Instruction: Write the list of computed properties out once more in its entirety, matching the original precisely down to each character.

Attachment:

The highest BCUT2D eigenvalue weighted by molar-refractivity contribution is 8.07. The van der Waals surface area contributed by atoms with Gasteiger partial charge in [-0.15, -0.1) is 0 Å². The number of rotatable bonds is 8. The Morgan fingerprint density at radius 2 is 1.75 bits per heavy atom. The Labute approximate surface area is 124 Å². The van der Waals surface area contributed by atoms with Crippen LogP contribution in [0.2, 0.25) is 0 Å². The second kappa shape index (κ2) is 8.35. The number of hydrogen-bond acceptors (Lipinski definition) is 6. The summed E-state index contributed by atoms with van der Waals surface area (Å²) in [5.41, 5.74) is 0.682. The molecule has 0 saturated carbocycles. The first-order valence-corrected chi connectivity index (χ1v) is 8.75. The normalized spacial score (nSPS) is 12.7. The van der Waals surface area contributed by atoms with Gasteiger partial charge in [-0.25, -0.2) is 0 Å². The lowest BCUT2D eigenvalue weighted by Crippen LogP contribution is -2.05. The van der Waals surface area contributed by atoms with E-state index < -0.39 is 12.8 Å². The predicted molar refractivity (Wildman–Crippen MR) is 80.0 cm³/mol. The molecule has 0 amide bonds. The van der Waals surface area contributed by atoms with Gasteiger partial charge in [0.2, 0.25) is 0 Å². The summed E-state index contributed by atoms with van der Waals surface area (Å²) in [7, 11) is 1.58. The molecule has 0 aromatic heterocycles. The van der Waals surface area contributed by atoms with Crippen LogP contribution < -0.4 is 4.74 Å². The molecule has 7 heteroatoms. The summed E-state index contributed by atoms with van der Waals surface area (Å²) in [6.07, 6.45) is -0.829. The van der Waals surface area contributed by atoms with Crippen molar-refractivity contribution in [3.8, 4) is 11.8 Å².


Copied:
The highest BCUT2D eigenvalue weighted by molar-refractivity contribution is 8.07. The van der Waals surface area contributed by atoms with Gasteiger partial charge in [-0.15, -0.1) is 0 Å². The number of rotatable bonds is 8. The Morgan fingerprint density at radius 2 is 1.75 bits per heavy atom. The Labute approximate surface area is 124 Å². The van der Waals surface area contributed by atoms with Crippen LogP contribution in [0.2, 0.25) is 0 Å². The second kappa shape index (κ2) is 8.35. The number of hydrogen-bond acceptors (Lipinski definition) is 6. The summed E-state index contributed by atoms with van der Waals surface area (Å²) in [5.41, 5.74) is 0.682. The molecule has 0 saturated carbocycles. The first-order valence-corrected chi connectivity index (χ1v) is 8.75. The normalized spacial score (nSPS) is 12.7. The van der Waals surface area contributed by atoms with Gasteiger partial charge in [-0.25, -0.2) is 0 Å². The lowest BCUT2D eigenvalue weighted by Crippen LogP contribution is -2.05. The van der Waals surface area contributed by atoms with E-state index < -0.39 is 12.8 Å². The predicted molar refractivity (Wildman–Crippen MR) is 80.0 cm³/mol. The molecule has 0 amide bonds. The van der Waals surface area contributed by atoms with Gasteiger partial charge in [0.2, 0.25) is 0 Å². The summed E-state index contributed by atoms with van der Waals surface area (Å²) in [7, 11) is 1.58. The molecule has 0 aromatic heterocycles. The van der Waals surface area contributed by atoms with Crippen LogP contribution < -0.4 is 4.74 Å². The molecule has 7 heteroatoms. The summed E-state index contributed by atoms with van der Waals surface area (Å²) in [6.07, 6.45) is -0.829. The van der Waals surface area contributed by atoms with Crippen molar-refractivity contribution in [3.8, 4) is 11.8 Å².